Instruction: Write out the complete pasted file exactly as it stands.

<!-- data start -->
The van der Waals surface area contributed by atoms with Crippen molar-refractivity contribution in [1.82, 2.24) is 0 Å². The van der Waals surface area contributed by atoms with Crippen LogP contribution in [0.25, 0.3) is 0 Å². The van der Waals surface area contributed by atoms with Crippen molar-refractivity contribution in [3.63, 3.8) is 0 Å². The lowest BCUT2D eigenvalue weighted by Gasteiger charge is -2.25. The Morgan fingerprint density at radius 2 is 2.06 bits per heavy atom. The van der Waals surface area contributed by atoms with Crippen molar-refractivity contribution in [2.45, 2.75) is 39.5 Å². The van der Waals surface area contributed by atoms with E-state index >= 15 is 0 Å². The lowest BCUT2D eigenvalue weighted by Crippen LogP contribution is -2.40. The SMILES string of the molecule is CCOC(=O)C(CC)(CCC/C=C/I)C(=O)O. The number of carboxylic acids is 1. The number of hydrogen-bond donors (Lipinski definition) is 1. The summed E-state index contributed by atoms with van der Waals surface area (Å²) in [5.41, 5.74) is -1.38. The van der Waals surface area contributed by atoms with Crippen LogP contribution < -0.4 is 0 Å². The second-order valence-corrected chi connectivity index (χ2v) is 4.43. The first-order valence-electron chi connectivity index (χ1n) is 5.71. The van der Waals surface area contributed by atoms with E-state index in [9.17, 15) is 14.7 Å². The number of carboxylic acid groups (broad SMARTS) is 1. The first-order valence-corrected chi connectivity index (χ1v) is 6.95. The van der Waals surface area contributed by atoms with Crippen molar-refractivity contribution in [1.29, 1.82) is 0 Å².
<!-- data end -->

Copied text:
The van der Waals surface area contributed by atoms with Crippen molar-refractivity contribution in [1.82, 2.24) is 0 Å². The van der Waals surface area contributed by atoms with Crippen LogP contribution in [0.25, 0.3) is 0 Å². The van der Waals surface area contributed by atoms with Crippen molar-refractivity contribution in [3.63, 3.8) is 0 Å². The lowest BCUT2D eigenvalue weighted by Gasteiger charge is -2.25. The Morgan fingerprint density at radius 2 is 2.06 bits per heavy atom. The van der Waals surface area contributed by atoms with Crippen molar-refractivity contribution in [2.45, 2.75) is 39.5 Å². The van der Waals surface area contributed by atoms with E-state index >= 15 is 0 Å². The lowest BCUT2D eigenvalue weighted by Crippen LogP contribution is -2.40. The SMILES string of the molecule is CCOC(=O)C(CC)(CCC/C=C/I)C(=O)O. The number of carboxylic acids is 1. The number of hydrogen-bond donors (Lipinski definition) is 1. The summed E-state index contributed by atoms with van der Waals surface area (Å²) in [5.41, 5.74) is -1.38. The van der Waals surface area contributed by atoms with Crippen LogP contribution < -0.4 is 0 Å². The second-order valence-corrected chi connectivity index (χ2v) is 4.43. The first-order valence-electron chi connectivity index (χ1n) is 5.71. The van der Waals surface area contributed by atoms with E-state index in [9.17, 15) is 14.7 Å². The number of carboxylic acid groups (broad SMARTS) is 1. The first-order valence-corrected chi connectivity index (χ1v) is 6.95. The van der Waals surface area contributed by atoms with Crippen molar-refractivity contribution in [1.29, 1.82) is 0 Å².